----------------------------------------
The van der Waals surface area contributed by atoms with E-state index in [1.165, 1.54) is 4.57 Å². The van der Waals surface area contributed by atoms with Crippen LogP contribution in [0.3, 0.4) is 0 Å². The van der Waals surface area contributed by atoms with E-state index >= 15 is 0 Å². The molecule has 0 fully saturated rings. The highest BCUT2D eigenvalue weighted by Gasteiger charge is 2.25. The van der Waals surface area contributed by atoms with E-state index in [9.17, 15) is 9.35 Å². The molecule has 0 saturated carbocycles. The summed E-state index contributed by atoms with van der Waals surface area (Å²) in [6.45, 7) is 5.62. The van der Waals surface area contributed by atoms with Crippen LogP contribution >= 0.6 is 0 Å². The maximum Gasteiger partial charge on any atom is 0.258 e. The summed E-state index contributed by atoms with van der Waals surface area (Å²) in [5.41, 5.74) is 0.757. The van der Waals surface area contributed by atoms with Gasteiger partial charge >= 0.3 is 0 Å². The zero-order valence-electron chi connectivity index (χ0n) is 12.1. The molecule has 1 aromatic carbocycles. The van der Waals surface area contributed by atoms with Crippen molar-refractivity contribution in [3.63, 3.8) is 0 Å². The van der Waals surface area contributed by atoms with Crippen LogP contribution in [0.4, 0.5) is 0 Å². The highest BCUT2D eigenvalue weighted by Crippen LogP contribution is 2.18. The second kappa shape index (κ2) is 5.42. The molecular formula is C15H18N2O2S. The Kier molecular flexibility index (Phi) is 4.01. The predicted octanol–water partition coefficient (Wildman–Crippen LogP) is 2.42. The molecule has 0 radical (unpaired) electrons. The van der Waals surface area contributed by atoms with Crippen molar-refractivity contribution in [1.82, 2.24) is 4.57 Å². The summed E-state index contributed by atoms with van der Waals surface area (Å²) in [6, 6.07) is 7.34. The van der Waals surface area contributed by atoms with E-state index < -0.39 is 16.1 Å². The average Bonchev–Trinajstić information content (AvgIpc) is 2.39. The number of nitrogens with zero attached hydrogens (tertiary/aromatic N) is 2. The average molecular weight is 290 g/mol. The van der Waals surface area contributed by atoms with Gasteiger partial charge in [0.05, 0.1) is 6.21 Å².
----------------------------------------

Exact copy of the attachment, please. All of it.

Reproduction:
The van der Waals surface area contributed by atoms with E-state index in [1.165, 1.54) is 4.57 Å². The van der Waals surface area contributed by atoms with Crippen LogP contribution in [0.3, 0.4) is 0 Å². The van der Waals surface area contributed by atoms with E-state index >= 15 is 0 Å². The molecule has 0 fully saturated rings. The highest BCUT2D eigenvalue weighted by Gasteiger charge is 2.25. The van der Waals surface area contributed by atoms with E-state index in [9.17, 15) is 9.35 Å². The molecule has 0 saturated carbocycles. The summed E-state index contributed by atoms with van der Waals surface area (Å²) in [6.45, 7) is 5.62. The van der Waals surface area contributed by atoms with Crippen LogP contribution >= 0.6 is 0 Å². The maximum Gasteiger partial charge on any atom is 0.258 e. The summed E-state index contributed by atoms with van der Waals surface area (Å²) in [5.41, 5.74) is 0.757. The van der Waals surface area contributed by atoms with Gasteiger partial charge >= 0.3 is 0 Å². The zero-order valence-electron chi connectivity index (χ0n) is 12.1. The molecule has 1 aromatic carbocycles. The van der Waals surface area contributed by atoms with Crippen molar-refractivity contribution in [3.63, 3.8) is 0 Å². The van der Waals surface area contributed by atoms with Crippen LogP contribution in [0.4, 0.5) is 0 Å². The highest BCUT2D eigenvalue weighted by Crippen LogP contribution is 2.18. The second kappa shape index (κ2) is 5.42. The molecular formula is C15H18N2O2S. The Kier molecular flexibility index (Phi) is 4.01. The predicted octanol–water partition coefficient (Wildman–Crippen LogP) is 2.42. The molecule has 0 radical (unpaired) electrons. The van der Waals surface area contributed by atoms with Crippen molar-refractivity contribution in [1.82, 2.24) is 4.57 Å². The summed E-state index contributed by atoms with van der Waals surface area (Å²) in [6, 6.07) is 7.34. The van der Waals surface area contributed by atoms with E-state index < -0.39 is 16.1 Å². The average Bonchev–Trinajstić information content (AvgIpc) is 2.39. The number of nitrogens with zero attached hydrogens (tertiary/aromatic N) is 2. The average molecular weight is 290 g/mol. The van der Waals surface area contributed by atoms with Gasteiger partial charge in [0.05, 0.1) is 6.21 Å².